Take the digitally manipulated photographs of Nancy Froehlich, for instance. Using Adobe Photoshop to recombine and reimagine images of male and female models, Froehlich blurs gender lines, creating ambiguous portraits that seem slightly off-kilter, without blatantly betraying their computerized origins. Does that boyish-looking figure have breasts, or a five o'clock shadow? Is that a soul patch in the center of a pigtailed girl's chin? Some of the photographs seem intentionally unambiguous, but at Froehlich's best, it's genuinely difficult to tell--and difficult to discern where, exactly, the photographs have been manipulated. For the Master of Arts in Digital Arts Thesis Exhibition, opening May 7, nine of her images will be reproduced as 30-by-30-inch prints, one of a handful of stationary objects in an exhibit that will include installations, animation, video, and other work that takes digital art out of the students' flickering computer screens, and places it at the same level as more traditional gallery fare.
"I think that digital art is in an interesting place, because more and more, many [other kinds of] artists use computers," Schreiber says about the shifting difference between digital art and other work. "In our graduate seminars we talk a lot about what it means to be a digital artist."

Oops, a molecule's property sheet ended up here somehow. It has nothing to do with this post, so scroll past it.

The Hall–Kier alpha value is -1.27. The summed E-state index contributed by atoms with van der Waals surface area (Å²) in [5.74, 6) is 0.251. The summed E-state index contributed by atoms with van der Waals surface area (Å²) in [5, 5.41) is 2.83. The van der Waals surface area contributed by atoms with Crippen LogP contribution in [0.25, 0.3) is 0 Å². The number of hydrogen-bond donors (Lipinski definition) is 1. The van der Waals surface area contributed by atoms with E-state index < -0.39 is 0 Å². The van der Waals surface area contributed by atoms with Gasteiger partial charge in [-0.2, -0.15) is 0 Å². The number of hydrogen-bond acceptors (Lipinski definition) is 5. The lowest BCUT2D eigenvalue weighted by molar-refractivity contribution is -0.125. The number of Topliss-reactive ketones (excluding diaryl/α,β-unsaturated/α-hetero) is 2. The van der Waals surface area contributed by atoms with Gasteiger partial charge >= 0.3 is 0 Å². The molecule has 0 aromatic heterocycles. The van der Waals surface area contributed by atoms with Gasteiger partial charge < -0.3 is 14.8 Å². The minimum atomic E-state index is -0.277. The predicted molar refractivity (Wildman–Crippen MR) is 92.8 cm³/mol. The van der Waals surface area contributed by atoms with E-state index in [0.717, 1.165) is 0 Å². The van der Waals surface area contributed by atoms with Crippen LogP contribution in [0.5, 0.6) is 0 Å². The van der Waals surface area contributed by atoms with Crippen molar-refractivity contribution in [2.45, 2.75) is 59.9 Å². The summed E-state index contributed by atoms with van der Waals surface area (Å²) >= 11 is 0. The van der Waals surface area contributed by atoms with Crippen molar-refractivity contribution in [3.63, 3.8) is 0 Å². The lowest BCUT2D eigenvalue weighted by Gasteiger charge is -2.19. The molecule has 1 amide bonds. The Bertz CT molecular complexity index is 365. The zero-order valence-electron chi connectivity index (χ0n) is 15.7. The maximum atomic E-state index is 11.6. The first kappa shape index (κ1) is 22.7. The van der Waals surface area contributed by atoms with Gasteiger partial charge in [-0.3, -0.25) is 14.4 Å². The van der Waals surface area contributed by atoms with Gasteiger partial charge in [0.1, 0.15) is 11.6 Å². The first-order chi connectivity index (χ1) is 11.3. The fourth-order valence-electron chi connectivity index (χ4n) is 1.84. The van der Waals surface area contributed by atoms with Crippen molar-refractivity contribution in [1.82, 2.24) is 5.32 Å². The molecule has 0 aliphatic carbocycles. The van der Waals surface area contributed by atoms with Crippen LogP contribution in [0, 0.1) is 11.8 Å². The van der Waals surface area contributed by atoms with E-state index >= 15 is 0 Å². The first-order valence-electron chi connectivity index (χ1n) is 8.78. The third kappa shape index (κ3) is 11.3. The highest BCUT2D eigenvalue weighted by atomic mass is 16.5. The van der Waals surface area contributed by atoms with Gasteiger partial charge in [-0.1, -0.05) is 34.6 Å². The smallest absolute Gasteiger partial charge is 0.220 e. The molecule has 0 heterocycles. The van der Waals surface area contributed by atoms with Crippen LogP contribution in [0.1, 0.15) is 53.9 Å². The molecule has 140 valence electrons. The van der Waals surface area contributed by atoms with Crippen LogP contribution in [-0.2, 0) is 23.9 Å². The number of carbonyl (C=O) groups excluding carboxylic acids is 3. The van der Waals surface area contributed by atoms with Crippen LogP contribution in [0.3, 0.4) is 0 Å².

Part of what it means, at least lately, is having your own new home. With the addition of the translucent, über-modern Brown Center, MICA has changed to accommodate its growing digital arts needs. The 61,410-square-foot facility, designed by Charles Brickbauer, is a dazzling fusion of form and function, providing space for three new undergraduate majors in experimental animation, interactive media, and video, along with the master's of digital arts program, and two other graduate programs in photography and graphic design. Spacious, glassy, and full of empty spaces, the Brown's clean, industrial lines impart a sense of openness, a far cry from other MICA buildings' cluttered, institutional floor plans. Students are already using the building's exposed beams and glass paneling to artistic advantage, creating impressive space-specific work.
"People are taking advantage of the space," says Terrance Wilson, an infectiously cheerful digital arts master's student with hip-hop style who also completed his bachelor's at MICA. "We all have to think of more creative ways to display our stuff--a lot more is possible here."